C. Jonathan D. Foster, DO, Board Certified Gastroenterologist, Mercyhealth
Advanced therapeutic endoscopy is quickly emerging as the new frontier of gastroenterology. These procedures include endoscopic retrograde cholangiopancreatography (ERCP), endoscopic ultrasound (EUS), endoscopic mucosal resection (EMR), and endoscopic submucosal dissection (ESD), and enteral stenting. Of these techniques, EUS has expanded into a field of therapeutic procedures.
The future of interventional endoscopic ultrasound is very exciting and challenging. As the field is rapidly growing, interventional EUS may shift future treatment modalities. EUS guided biliary and pancreatic drainage, treatment of neoplasia, creations of anastomosis, and treatment of bleeding are the areas we are seeing the most advancement.
"There is a bright future ahead for EUS in the years to come as more research is being done, tools are being developed, and interest in the field amongst endoscopist is increasing"
With these new procedures, it has allowed endoscopist to decrease amount of radiation exposure, shorten length of procedure times, and prevent more invasive surgical techniques. Creating anastomosis using an EDGE (EUS Directed transgastric ERCP) procedure for patients for altered anatomy in need of an ERCP has prevented patients from needing a laparoscopic surgery for the same procedure. EUS creates a fistula between the pouch and the gastric remnant and that allows us to perform endoscopy. This is just one example of the ever expanding endoscopic technologic advances.
Within the field of interventional EUS, not only have the echoendoscopes use to perform the procedure advanced, but the tools to perform the procedures have been advancing. There is new considerations for forwarding viewing (FV) echoendoscopes as compared to the current curvilinear array echoendoscopes (CLA). The FV-EUS scopes will allow easier access into difficult locations in the GI tract. Placement of fiducial markers, small metal objects, helps facilitate radiation treatment in pancreatic cancer. Treatment of pancreatic cysts and pancreatic neuroendocrine tumors can be completed by EUS guided radiofrequency ablation (RFA). A monopolar catheter can be used to cauterize and coagulate tissue. Further large scale studies are still needed in this area of treatment.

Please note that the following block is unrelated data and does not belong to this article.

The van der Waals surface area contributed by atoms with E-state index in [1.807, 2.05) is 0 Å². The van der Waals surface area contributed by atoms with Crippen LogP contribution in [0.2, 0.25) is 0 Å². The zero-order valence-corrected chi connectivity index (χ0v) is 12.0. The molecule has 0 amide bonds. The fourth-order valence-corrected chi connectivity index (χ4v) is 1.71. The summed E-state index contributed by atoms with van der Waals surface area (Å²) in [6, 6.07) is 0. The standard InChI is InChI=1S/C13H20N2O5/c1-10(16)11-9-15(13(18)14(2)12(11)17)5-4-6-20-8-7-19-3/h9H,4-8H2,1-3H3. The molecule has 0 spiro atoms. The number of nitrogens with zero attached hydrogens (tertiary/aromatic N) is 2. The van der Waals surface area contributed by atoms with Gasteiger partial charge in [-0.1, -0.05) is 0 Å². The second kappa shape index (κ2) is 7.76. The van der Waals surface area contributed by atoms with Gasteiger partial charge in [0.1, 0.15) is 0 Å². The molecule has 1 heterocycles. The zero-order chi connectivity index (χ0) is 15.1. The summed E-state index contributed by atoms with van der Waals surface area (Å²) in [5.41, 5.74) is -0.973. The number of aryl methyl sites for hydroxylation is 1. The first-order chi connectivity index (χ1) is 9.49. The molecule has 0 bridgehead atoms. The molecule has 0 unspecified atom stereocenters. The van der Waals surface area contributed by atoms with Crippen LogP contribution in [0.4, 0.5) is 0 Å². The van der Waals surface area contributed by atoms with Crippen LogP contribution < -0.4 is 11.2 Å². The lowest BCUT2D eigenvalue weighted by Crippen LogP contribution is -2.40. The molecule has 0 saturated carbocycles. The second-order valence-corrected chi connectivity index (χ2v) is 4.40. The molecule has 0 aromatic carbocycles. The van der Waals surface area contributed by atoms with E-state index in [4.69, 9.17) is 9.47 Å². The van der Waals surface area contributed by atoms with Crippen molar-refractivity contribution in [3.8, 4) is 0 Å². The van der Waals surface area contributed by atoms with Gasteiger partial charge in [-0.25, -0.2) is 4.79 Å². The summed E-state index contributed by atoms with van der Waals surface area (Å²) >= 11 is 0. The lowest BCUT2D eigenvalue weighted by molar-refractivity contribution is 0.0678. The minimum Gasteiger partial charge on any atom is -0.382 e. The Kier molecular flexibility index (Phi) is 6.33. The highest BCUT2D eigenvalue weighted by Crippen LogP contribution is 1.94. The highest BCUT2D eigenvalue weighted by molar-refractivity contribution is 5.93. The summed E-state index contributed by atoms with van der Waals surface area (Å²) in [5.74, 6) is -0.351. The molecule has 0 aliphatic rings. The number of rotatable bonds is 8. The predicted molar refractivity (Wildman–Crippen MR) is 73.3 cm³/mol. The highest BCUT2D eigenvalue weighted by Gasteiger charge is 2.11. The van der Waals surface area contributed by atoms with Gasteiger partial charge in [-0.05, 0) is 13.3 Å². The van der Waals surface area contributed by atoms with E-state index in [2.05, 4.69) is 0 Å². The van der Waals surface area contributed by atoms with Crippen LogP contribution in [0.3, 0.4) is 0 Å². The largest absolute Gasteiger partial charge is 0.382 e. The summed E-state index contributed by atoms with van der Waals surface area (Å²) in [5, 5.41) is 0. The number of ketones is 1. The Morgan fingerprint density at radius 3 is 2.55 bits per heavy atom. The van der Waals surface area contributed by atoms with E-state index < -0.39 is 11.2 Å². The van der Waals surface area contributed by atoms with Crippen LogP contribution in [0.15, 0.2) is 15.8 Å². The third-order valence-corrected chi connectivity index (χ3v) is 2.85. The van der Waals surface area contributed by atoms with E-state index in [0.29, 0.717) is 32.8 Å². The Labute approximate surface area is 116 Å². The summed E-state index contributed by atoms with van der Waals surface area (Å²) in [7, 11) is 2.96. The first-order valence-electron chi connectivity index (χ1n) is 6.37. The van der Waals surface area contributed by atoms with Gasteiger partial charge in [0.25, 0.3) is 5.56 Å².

Even with all these new advancements, there is even more research being done. These include elastography and Needle-based confocal laser endomicroscopy (n-CLE). The underlying principle of elastography is that compression of a target tissue by a probe produces a smaller strain in hard (usually malignant) tissue than in soft (usually benign) tissue. A strain ratio is calculated and helps determine between benign and malignant lesions. N-CLE allows for in-vivo optical histology, and may serve as a second opinion to biopsy of pancreatic cysts in the future. Further advancements include injection local treatment of unresectable pancreatic malignancy.
Local injections of chemotherapeutic agents, such as gemcitabine, and cytoimplants have been performed.
The field of interventional endoscopy is rapidly changing and ever growing. Gastroenterologist are pushing the field to new levels. As expertise grows, interventional EUS appears to have the ability to replaces traditional surgical procedures. Its greatest ability is that it has allowed us to complete safe and accurate sampling of tissue. There is a bright future ahead for EUS in the years to come as more research is being done, tools are being developed, and interest in the field amongst endoscopist is increasing.
Hesham Abboud, MD, PhD, Director of the Multiple Sclerosis and Neuroimmunology Program and staff neurologist at the Parkinson’s and Movement Disorder Center at University Hospitals of Cleveland, Case Western Reserve University School of Medicine
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